I bought some cold spray as suggested by crutschow. I warmed the radio up so I was getting a signal. I was in a metal building so there was a constant humming noise but I was getting a good signal. I sprayed one part at a time until I got results from a resistor that is built kind of like the spring on the barrel of a ball point pen but a lot smaller. The ends were held by metal holders like cups on their side. When I sprayed the "cups" the signal would go away and when I heated it with a heat gun the signal would return. I used a pair of pliers to crimp the ends to tighten them and put the radio in a refrigerator for a couple of hours. While it was still cold I connected it back up and could get a weak signal but I attributed that to the metal building so I thought it was fixed. I installed it in the truck and it acted like I hadn't done anything.
    I read your post after I had reinstalled the radio but I did as you suggested and moved the dial all of the way both ways as far as it will go and pushed all of the buttons and it didn't help. While moving the dial I get some high and low sounds that I usually get between stations but no signal. Thanks for the idea. Everything is worth a try.

    Around 50 degrees F. is it's cut off point. That's what temperature it is now and I'm getting a very faint signal. When it warms up the signal gets much stronger. Now I'm wondering if I should have moved the resister back and forth in the "cups" to wear down any oxidation that may have been on the wires.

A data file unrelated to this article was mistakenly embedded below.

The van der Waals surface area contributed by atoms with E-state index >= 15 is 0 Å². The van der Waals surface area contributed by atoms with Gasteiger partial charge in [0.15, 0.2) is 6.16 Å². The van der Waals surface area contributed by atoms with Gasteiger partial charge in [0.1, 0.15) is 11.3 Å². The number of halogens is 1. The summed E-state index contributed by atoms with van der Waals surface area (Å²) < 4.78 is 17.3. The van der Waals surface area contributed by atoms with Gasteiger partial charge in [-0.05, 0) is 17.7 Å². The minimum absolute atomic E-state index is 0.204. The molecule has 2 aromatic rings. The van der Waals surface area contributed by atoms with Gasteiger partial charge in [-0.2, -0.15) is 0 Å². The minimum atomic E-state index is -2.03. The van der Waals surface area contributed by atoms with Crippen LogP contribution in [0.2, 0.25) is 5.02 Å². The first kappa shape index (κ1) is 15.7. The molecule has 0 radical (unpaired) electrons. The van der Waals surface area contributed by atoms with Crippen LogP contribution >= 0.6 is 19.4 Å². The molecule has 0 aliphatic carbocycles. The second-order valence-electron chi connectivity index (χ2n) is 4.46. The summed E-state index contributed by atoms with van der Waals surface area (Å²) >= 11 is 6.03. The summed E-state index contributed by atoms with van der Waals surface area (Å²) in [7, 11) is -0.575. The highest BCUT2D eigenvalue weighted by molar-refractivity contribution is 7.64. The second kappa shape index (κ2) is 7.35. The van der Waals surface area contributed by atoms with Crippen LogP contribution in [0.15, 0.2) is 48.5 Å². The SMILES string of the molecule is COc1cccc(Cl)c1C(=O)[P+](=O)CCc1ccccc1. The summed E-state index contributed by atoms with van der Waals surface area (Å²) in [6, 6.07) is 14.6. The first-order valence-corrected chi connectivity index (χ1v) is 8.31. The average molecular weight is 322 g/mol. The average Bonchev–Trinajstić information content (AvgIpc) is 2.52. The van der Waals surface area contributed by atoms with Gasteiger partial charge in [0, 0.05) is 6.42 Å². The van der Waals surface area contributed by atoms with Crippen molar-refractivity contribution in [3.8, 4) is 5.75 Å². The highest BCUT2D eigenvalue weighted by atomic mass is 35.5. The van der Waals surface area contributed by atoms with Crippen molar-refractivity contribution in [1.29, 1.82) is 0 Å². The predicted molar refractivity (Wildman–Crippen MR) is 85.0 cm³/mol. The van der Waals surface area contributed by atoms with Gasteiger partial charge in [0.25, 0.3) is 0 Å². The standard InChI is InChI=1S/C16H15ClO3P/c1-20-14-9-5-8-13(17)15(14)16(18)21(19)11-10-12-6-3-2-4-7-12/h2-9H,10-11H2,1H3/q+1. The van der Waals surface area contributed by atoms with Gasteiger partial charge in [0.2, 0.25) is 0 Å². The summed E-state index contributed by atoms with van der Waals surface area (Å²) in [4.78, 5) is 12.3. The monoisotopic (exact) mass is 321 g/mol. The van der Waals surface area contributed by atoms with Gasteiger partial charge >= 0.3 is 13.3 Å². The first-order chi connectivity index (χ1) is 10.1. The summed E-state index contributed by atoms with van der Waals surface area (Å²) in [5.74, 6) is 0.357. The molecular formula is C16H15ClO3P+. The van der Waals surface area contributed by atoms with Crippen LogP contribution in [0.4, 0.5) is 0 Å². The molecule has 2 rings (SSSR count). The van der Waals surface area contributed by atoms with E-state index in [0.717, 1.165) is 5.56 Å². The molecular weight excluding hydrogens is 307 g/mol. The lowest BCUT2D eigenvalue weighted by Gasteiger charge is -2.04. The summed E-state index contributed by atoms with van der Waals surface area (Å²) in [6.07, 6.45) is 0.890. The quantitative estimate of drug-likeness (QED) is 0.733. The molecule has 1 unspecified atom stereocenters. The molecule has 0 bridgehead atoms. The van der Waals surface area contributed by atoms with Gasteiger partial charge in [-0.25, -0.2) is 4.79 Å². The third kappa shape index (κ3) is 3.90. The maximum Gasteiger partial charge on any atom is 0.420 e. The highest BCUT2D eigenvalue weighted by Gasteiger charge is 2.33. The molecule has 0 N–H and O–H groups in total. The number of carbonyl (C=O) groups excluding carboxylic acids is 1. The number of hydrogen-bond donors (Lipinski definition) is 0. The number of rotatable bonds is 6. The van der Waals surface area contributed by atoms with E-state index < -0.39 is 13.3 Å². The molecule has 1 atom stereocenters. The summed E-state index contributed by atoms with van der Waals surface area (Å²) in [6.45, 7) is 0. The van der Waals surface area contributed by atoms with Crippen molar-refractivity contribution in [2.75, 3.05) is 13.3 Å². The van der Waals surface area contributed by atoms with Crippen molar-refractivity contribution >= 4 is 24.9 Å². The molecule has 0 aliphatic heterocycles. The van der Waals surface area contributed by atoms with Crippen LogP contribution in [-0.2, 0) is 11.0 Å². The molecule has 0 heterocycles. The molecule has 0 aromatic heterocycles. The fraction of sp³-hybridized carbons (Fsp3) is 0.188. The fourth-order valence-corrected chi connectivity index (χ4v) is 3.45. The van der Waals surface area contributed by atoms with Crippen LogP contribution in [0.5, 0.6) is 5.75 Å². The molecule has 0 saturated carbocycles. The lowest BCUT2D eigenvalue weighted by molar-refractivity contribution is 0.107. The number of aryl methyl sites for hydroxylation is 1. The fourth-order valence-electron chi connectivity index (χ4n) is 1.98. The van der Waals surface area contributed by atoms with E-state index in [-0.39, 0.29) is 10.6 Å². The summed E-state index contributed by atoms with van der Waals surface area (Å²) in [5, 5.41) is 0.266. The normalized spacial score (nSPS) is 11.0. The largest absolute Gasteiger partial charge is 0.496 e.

I spent a couple of hours on the project and won't don't have time to work on it again for a while. It hasn't worked in a long time. I remember my wife sending a portable radio/cassette player with me on a road trip in the truck from Montana to Texas in 1985.

    Thanks for all of the suggestions.
     
  13. KJ6EAD

    Senior Member

    Apr 30, 2011
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    That part may be a resistor or it might be a fuse or inductor. If it's a resistor, you should measure it before it falls apart. Some pictures would help.

    Electronics of that age will inevitably have some age and environmental damage including dried out capacitors. I'd clean the board and controls then replace all of the electrolytic capacitors and anything that's corroded or heavily oxidized.
     
  14. sel55

    Thread Starter New Member

    Nov 2, 2012
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    Thanks for the reply. I thought about taking pictures but my camera wasn't handy, however, I'm attaching a scanned page from Sams Photofact no. 94, April 71 It's hard to read...

    Item no: R5 Rating: .68(PTC) MFGR. Part No. 3L0-0004-4

    It looks like I have my work cut out for me with replacing the the capacitors.
     
  15. ramancini8

    Member

    Jul 18, 2012
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    Buy a kero heater for cold days.
     
  16. MrChips

    Moderator

    Oct 2, 2009
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    Bad advice. You will kill yourself with carbon monoxide poisoning.
     
  17. THE_RB

    AAC Fanatic!

    Feb 11, 2008
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    Caps with bad ESR will get better as they warm up. It was an old trick in TV repair to hold a soldering iron NEAR the body of an electro cap, and if the set started working you knew that cap had an ESR fault.

    That trick might help you locate a cap (or other component) that goes from bad->good when it gets warmer. Other temperature faulty parts in old 70's audio gear are small transistors, notably 2SA PNP types. They often crackle and/or fail when hot or cold.